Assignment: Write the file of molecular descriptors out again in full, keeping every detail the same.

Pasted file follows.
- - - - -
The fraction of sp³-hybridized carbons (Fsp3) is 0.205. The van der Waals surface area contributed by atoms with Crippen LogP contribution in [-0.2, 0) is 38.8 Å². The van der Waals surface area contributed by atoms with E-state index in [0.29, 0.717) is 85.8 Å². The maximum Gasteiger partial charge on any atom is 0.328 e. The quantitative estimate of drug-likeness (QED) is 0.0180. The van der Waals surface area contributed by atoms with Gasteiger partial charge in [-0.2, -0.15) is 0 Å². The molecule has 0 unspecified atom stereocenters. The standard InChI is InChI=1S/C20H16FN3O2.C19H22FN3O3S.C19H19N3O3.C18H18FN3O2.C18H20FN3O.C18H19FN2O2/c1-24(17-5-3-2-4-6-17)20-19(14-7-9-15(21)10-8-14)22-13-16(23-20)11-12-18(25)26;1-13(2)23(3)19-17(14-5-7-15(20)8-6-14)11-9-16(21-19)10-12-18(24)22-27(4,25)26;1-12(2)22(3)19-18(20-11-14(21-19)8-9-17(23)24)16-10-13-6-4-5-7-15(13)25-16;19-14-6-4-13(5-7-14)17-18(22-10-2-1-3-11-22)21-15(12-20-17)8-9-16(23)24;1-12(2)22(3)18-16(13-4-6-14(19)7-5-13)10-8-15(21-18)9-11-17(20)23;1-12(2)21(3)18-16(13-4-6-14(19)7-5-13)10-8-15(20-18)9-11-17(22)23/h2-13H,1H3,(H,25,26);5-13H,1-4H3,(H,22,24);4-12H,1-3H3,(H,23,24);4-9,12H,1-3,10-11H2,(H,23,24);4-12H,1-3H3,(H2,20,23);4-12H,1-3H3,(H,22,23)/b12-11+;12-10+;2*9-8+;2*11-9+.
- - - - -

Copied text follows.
The fraction of sp³-hybridized carbons (Fsp3) is 0.205. The van der Waals surface area contributed by atoms with Crippen LogP contribution in [-0.2, 0) is 38.8 Å². The van der Waals surface area contributed by atoms with E-state index in [0.29, 0.717) is 85.8 Å². The maximum Gasteiger partial charge on any atom is 0.328 e. The quantitative estimate of drug-likeness (QED) is 0.0180. The van der Waals surface area contributed by atoms with Gasteiger partial charge in [-0.2, -0.15) is 0 Å². The molecule has 0 unspecified atom stereocenters. The standard InChI is InChI=1S/C20H16FN3O2.C19H22FN3O3S.C19H19N3O3.C18H18FN3O2.C18H20FN3O.C18H19FN2O2/c1-24(17-5-3-2-4-6-17)20-19(14-7-9-15(21)10-8-14)22-13-16(23-20)11-12-18(25)26;1-13(2)23(3)19-17(14-5-7-15(20)8-6-14)11-9-16(21-19)10-12-18(24)22-27(4,25)26;1-12(2)22(3)19-18(20-11-14(21-19)8-9-17(23)24)16-10-13-6-4-5-7-15(13)25-16;19-14-6-4-13(5-7-14)17-18(22-10-2-1-3-11-22)21-15(12-20-17)8-9-16(23)24;1-12(2)22(3)18-16(13-4-6-14(19)7-5-13)10-8-15(21-18)9-11-17(20)23;1-12(2)21(3)18-16(13-4-6-14(19)7-5-13)10-8-15(20-18)9-11-17(22)23/h2-13H,1H3,(H,25,26);5-13H,1-4H3,(H,22,24);4-12H,1-3H3,(H,23,24);4-9,12H,1-3,10-11H2,(H,23,24);4-12H,1-3H3,(H2,20,23);4-12H,1-3H3,(H,22,23)/b12-11+;12-10+;2*9-8+;2*11-9+.